So, so many of the movies on Netflix suck. Netflix’s acquisitions team doesn’t seem to care if you shot a found-footage thriller in two hours on an iPhone in your back yard, they just want to air it.

The real reason to subscribe to Netflix is to discover gems that would have been unavailable 15 years ago – especially foreign movies and series. Like La Casa de Papel (pictured above and below), an exciting new series from Spain. It’s a bit like Die Hard, but with empathy for the bad guys and the good guys.

It’s a cops-and-robbers show with an implausible plot, but paced and directed with such pizzazz that you don’t really care.

 

 

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It’s December 30, 2017, and I am two-thirds through Magpie Murders, and I hereby make the following prediction: Charles Clover is guilty of one of the murders.

 

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I live in a state (Minnesota) where some people boast that they enjoy the cold weather. These people are either a) bundled under so many layers of clothing that they are “outdoors” in theory only, or b) lying.

I wouldn’t worry about terrorism if I was one of the fools braving cold temperatures to celebrate the New Year in Times Square. Studies have shown that when the weather is cold enough, even criminals tend to stay home. No, I wouldn’t worry about bombs. I’d worry about my mental health.

 

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I don’t know if it’s the insane political atmosphere of 2017, or if I’m just getting old, but lately I’ve been drawn to conspiracy-theory shows. Shows like Wormwood (CIA shenanigans), 911: Truth, Lies and Conspiracies (“truthers”) and Unacknowledged (UFOs and aliens and pretty much everything else you can think of).

Just remember: It’s true that you’re not paranoid if they really are out to get you.

 

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She is a beauty. We’re looking forward to seeing the nude pictures once they hit the Internet.

 

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I watched part of Jupiter’s Darling (1955) on TCM, and now I know why we got the 1960s.

 

Although it must be said, the musical number in which a woman debates whether or not she’d like to be treated like one of a trainer’s elephants has a certain spunky charm.

 

 

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I am wondering which subject our government will keep hidden from us the longest: the Pentagon’s research on UFOs, or the list of congressmen who used taxpayer money to hush up their sex scandals.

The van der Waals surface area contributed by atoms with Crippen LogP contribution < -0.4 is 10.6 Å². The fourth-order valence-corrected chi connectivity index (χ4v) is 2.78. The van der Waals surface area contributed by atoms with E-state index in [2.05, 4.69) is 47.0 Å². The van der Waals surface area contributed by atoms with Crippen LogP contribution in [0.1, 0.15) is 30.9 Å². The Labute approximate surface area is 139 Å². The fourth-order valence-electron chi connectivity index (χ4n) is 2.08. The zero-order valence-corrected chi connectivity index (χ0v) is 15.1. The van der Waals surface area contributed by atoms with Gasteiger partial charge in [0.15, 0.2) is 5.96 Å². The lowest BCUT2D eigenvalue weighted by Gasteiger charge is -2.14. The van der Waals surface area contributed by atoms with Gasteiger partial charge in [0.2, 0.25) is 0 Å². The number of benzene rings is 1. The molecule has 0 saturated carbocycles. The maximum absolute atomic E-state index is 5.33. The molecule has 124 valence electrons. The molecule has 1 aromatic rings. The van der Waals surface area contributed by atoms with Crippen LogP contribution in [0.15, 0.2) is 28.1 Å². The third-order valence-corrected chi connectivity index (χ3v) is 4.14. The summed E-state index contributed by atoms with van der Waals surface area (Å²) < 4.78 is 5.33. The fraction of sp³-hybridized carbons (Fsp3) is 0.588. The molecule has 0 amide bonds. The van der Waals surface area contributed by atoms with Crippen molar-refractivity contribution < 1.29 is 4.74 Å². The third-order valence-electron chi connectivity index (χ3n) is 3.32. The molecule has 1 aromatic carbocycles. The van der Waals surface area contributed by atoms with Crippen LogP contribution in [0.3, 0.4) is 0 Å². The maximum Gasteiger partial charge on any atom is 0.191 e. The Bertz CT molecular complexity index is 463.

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This photo of Hillary that was posted on Breitbart … you just know it’s gonna get photoshopped.

 

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Wormwood on Netflix

 

A mesmerizing docudrama about the shady doings of the CIA and its impact on one man’s family.

But it’s also a frustrating miniseries because, you know, CIA.

 

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Stupid Tweets

 

 

Oh, come now. Omaha isn’t the largest city, but it surely has theaters bigger than that.

 

 

Hmmm … must have been a pretty big freezer to make room for her and the dogs.

 

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grouchyeditor.com crooked pol

 

How come we aren’t hearing more about the secret fund that Congress set up to protect its members against sexual harassment claims?

Are the devious creeps in Washington hoping that we’ll eventually forget about it and the issue will just fade away?

 

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Today is December 16, 2017, and I have reached page 170 of the whodunit Magpie Murders. I hereby make this bold prediction:

Dr. Emilia Redwing dunit.

Well, she done at least one of the murders.

I did not cheat by looking ahead to the end of the book to find out whodunit.

 

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Fox’s Steve Hilton was either star-struck by guest Corey Lewandowski, or he’s still learning how to host an American cable-news show.

Either way, this gets our vote for Introduction of the Year:

 

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Do your part to help Tasmania’s economy: Watch Rosehaven (above) on Sundance.

 

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I keep wanting to call Don Lemon “little Donnie Darko” because it sounds insulting and I have no respect for him.

But it also sounds racist.

So I’d best not call him “little Donnie Darko.”

 

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TV Update

 

 

Shows I Hate to Love

 

There are good reasons to shun two of Netflix’s latest offerings, Dark and season two of The Crown. I have issues with both shows. But I watched all ten episodes of the German mystery Dark and am well into the second season of The Crown. They are both very, very well made. If you begin watching either of them, you are likely to get hooked — despite yourself.

 

 

Why I dislike Dark

 

It’s a time-travel fantasy show, and I generally like time-travel shows only when they are light and fun, like Back to the Future or Time After Time. As far as current science knows, time travel is not possible, and therefore the entire premise is silly. Yet Dark takes itself oh-so-seriously.

And there are a lot of characters. The show takes place in 2019, and in 1986, and in 1953. You must learn the names of characters in 2019, and of the same characters 33 years earlier, and of the same characters 33 years before that. The various characters in 1953, 1986, and 2019 are all played by different actors. And they are German actors, so they are unfamiliar.